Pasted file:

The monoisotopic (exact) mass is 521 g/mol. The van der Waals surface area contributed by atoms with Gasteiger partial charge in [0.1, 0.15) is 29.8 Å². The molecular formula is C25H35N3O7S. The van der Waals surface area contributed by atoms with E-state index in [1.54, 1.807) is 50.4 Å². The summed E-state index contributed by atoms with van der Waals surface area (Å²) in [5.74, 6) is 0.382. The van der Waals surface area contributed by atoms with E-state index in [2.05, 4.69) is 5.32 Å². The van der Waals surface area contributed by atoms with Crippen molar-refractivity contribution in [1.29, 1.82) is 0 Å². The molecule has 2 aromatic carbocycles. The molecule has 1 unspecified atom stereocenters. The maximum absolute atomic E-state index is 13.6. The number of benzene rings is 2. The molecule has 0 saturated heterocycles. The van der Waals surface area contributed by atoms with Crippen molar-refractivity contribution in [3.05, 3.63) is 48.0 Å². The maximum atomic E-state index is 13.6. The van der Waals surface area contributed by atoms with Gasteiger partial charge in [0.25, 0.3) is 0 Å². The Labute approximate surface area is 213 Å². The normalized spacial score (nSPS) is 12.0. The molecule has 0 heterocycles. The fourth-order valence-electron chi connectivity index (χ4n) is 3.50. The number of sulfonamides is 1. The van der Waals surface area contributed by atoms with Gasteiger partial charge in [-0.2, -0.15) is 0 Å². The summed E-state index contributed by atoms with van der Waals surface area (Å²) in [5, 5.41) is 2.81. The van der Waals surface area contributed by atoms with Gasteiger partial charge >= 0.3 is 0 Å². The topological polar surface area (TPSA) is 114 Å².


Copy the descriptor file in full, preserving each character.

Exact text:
The monoisotopic (exact) mass is 521 g/mol. The van der Waals surface area contributed by atoms with Gasteiger partial charge in [0.1, 0.15) is 29.8 Å². The molecular formula is C25H35N3O7S. The van der Waals surface area contributed by atoms with E-state index in [1.54, 1.807) is 50.4 Å². The summed E-state index contributed by atoms with van der Waals surface area (Å²) in [5.74, 6) is 0.382. The van der Waals surface area contributed by atoms with E-state index in [2.05, 4.69) is 5.32 Å². The van der Waals surface area contributed by atoms with Crippen molar-refractivity contribution in [1.29, 1.82) is 0 Å². The molecule has 2 aromatic carbocycles. The molecule has 1 unspecified atom stereocenters. The maximum absolute atomic E-state index is 13.6. The number of benzene rings is 2. The molecule has 0 saturated heterocycles. The van der Waals surface area contributed by atoms with Crippen molar-refractivity contribution in [3.05, 3.63) is 48.0 Å². The maximum atomic E-state index is 13.6. The van der Waals surface area contributed by atoms with Gasteiger partial charge in [0.25, 0.3) is 0 Å². The Labute approximate surface area is 213 Å². The normalized spacial score (nSPS) is 12.0. The molecule has 0 heterocycles. The fourth-order valence-electron chi connectivity index (χ4n) is 3.50. The number of sulfonamides is 1. The van der Waals surface area contributed by atoms with Gasteiger partial charge in [-0.2, -0.15) is 0 Å². The summed E-state index contributed by atoms with van der Waals surface area (Å²) in [5, 5.41) is 2.81. The van der Waals surface area contributed by atoms with Gasteiger partial charge >= 0.3 is 0 Å². The topological polar surface area (TPSA) is 114 Å².